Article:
One man’s death sends wide shock waves across a Colorado community.
This piercing novel in stories by Pritchett (Red Lightning, 2016, etc.) turns on a suicide: Sy, the longtime veterinarian in a rural mountain town, ended his struggle with schizophrenia by stealing a gun and shooting himself in a remote foothill. That’s unquestionably a tragedy, but Pritchett’s story doesn’t stay in grievance mode. As the perspective shifts among multiple characters, the tone shifts from erotic to romantic to comic. Anya, Sy’s widow, contemplates her sex life and the affair she pursued after Sy’s diagnosis. Her neighbor Gretchen is fixated equally on sex and the charm of the outdoors, at least until she has a run-in with a bear. Ruben, Sy’s now-unemployed assistant, is pursuing a relationship, a flirtation with a neighbor and encroaching meth-lab operators who want access to the vet’s stash of chemicals. Joe, Gretchen’s boyfriend, is preparing to adopt the daughter of his dying brother. Those are just a few of the intersecting sweet-and-sour relationships that shape the novel, which is also anchored by plenty of blue imagery: the setting is Blue Moon Mountain, the mood is often blue, and sky and water themes are plentiful. So is the occasionally pretentious riff on the trope. We’re meant to believe that salt-of-the-earth Joe leaves his brother a voicemail saying, “When the sun drops, the world turns blue. The snow is blue, the air itself is blue.” And the mass of characters in this relatively short book dilutes the force of its strongest ones, Anya and Ruben in particular. But Pritchett is on to something interesting by striving to interweave eros and pathos: “People tend to talk about real things, big things, when they’re side-by-side,” says one young female narrator to her lover, and then she proceeds to discuss Sy’s death—in Pritchett’s hands a peculiar but sweet tribute.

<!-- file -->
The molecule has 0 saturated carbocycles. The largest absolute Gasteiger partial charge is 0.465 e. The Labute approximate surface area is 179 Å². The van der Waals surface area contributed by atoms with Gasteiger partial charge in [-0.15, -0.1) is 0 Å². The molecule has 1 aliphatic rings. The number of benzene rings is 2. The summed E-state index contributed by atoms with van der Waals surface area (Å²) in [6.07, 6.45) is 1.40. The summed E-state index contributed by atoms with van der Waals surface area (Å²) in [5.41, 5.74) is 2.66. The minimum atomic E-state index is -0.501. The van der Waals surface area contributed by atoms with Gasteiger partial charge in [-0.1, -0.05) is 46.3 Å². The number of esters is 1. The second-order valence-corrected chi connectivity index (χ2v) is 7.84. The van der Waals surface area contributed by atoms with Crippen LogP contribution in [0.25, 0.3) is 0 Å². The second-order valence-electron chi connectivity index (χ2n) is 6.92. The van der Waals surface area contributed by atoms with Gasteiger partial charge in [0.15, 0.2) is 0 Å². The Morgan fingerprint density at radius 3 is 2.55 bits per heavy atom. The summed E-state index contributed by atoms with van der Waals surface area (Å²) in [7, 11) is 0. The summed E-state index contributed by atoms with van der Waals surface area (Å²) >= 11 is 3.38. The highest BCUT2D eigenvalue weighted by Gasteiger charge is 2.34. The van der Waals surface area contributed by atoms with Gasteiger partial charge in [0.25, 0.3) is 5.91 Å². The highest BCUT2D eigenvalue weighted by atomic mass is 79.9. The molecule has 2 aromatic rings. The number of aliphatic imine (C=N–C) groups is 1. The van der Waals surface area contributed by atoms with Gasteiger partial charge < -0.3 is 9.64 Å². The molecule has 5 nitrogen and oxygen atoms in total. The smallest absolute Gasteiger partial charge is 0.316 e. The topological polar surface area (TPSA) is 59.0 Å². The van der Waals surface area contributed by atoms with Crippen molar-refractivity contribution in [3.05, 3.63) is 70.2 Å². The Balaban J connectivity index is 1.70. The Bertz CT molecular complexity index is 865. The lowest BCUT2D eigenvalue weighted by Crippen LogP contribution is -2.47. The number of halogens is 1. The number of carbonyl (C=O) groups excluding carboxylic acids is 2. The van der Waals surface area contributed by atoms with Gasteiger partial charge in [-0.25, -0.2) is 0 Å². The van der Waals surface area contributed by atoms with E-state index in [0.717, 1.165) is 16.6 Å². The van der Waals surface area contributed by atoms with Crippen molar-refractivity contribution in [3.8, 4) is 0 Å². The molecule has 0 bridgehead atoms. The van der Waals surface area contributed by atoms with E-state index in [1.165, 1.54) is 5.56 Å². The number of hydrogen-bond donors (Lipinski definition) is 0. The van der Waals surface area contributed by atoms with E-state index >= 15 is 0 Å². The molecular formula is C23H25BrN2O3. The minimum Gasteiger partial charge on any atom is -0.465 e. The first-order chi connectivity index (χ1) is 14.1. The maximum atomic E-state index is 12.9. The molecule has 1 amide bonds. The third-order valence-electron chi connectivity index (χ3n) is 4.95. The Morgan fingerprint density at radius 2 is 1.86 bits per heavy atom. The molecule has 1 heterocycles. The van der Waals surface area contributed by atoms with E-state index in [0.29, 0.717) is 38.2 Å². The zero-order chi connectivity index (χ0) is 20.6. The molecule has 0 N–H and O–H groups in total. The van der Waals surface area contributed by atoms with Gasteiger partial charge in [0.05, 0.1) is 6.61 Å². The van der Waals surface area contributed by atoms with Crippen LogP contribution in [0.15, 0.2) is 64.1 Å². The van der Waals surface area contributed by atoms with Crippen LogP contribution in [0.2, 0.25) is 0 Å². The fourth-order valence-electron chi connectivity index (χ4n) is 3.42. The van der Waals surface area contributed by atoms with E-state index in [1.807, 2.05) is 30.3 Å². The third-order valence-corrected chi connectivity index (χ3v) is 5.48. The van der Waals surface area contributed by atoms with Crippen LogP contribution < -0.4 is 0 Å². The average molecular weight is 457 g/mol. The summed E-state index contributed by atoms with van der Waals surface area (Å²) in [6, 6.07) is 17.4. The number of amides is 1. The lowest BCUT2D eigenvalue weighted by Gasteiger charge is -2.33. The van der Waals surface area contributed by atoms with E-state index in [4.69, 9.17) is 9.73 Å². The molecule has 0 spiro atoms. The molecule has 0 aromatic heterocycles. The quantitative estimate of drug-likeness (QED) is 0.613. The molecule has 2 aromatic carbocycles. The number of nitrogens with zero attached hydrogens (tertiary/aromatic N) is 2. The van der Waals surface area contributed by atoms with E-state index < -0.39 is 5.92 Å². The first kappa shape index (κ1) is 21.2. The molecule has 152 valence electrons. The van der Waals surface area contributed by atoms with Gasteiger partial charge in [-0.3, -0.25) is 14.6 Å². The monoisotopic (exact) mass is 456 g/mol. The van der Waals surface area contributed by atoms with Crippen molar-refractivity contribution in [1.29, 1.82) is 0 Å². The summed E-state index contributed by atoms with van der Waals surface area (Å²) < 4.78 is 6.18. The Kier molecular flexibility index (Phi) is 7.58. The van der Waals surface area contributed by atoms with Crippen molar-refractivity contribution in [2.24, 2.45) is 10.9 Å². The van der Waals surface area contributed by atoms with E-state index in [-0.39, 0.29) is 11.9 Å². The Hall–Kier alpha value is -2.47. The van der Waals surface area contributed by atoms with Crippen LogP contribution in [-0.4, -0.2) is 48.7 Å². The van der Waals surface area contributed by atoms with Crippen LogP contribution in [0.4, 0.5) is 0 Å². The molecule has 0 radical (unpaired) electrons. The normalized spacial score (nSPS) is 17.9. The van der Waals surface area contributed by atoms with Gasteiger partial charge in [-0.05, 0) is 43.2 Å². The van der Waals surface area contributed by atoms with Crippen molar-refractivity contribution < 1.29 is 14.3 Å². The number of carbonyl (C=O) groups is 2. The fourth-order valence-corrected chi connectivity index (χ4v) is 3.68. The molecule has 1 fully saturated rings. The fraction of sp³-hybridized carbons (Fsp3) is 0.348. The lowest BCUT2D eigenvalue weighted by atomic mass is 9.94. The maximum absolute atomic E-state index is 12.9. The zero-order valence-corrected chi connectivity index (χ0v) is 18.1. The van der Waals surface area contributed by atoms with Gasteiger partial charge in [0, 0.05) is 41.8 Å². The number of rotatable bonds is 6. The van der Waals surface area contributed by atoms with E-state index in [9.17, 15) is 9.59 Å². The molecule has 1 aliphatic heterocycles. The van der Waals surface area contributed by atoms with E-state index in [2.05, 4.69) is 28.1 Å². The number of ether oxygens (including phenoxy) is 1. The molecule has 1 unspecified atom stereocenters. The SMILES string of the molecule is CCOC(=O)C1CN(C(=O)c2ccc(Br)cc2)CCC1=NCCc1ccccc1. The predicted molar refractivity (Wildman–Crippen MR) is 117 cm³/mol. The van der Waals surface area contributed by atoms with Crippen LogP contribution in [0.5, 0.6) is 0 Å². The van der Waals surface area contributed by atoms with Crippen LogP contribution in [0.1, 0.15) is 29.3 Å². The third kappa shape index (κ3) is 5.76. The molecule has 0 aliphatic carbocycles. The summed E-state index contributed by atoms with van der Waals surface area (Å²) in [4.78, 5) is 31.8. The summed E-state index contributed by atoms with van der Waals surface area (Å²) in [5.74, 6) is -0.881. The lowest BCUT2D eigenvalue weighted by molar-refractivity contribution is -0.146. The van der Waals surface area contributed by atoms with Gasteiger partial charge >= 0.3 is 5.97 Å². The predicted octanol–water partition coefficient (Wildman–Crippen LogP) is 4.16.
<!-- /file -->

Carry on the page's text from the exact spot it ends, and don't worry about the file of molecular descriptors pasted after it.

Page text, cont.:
An original meditation on sex, love, and death.